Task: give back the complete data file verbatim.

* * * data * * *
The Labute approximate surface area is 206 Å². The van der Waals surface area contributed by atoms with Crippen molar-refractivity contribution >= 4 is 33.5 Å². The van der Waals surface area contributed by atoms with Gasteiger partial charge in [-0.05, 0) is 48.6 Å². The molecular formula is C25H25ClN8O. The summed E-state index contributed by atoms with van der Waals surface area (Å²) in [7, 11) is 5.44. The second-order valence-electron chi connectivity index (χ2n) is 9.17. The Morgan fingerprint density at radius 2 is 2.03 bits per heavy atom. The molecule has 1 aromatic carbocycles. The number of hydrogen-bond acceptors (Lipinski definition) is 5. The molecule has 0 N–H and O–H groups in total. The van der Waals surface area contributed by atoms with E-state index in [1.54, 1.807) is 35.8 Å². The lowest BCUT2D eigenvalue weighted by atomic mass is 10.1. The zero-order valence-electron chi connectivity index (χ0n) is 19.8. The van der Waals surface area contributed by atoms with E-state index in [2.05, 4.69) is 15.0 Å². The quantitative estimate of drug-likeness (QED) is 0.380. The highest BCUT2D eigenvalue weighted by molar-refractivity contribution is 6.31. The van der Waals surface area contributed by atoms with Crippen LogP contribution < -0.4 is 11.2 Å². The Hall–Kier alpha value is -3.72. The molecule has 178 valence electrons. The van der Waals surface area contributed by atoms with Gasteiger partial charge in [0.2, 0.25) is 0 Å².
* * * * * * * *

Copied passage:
The Labute approximate surface area is 206 Å². The van der Waals surface area contributed by atoms with Crippen molar-refractivity contribution >= 4 is 33.5 Å². The van der Waals surface area contributed by atoms with Gasteiger partial charge in [-0.05, 0) is 48.6 Å². The molecular formula is C25H25ClN8O. The summed E-state index contributed by atoms with van der Waals surface area (Å²) in [7, 11) is 5.44. The second-order valence-electron chi connectivity index (χ2n) is 9.17. The Morgan fingerprint density at radius 2 is 2.03 bits per heavy atom. The molecule has 1 aromatic carbocycles. The number of hydrogen-bond acceptors (Lipinski definition) is 5. The molecule has 0 N–H and O–H groups in total. The van der Waals surface area contributed by atoms with E-state index in [1.54, 1.807) is 35.8 Å². The lowest BCUT2D eigenvalue weighted by atomic mass is 10.1. The zero-order valence-electron chi connectivity index (χ0n) is 19.8. The van der Waals surface area contributed by atoms with E-state index in [2.05, 4.69) is 15.0 Å². The quantitative estimate of drug-likeness (QED) is 0.380. The highest BCUT2D eigenvalue weighted by molar-refractivity contribution is 6.31. The van der Waals surface area contributed by atoms with Crippen LogP contribution < -0.4 is 11.2 Å². The Hall–Kier alpha value is -3.72. The molecule has 178 valence electrons. The van der Waals surface area contributed by atoms with Gasteiger partial charge in [0.2, 0.25) is 0 Å².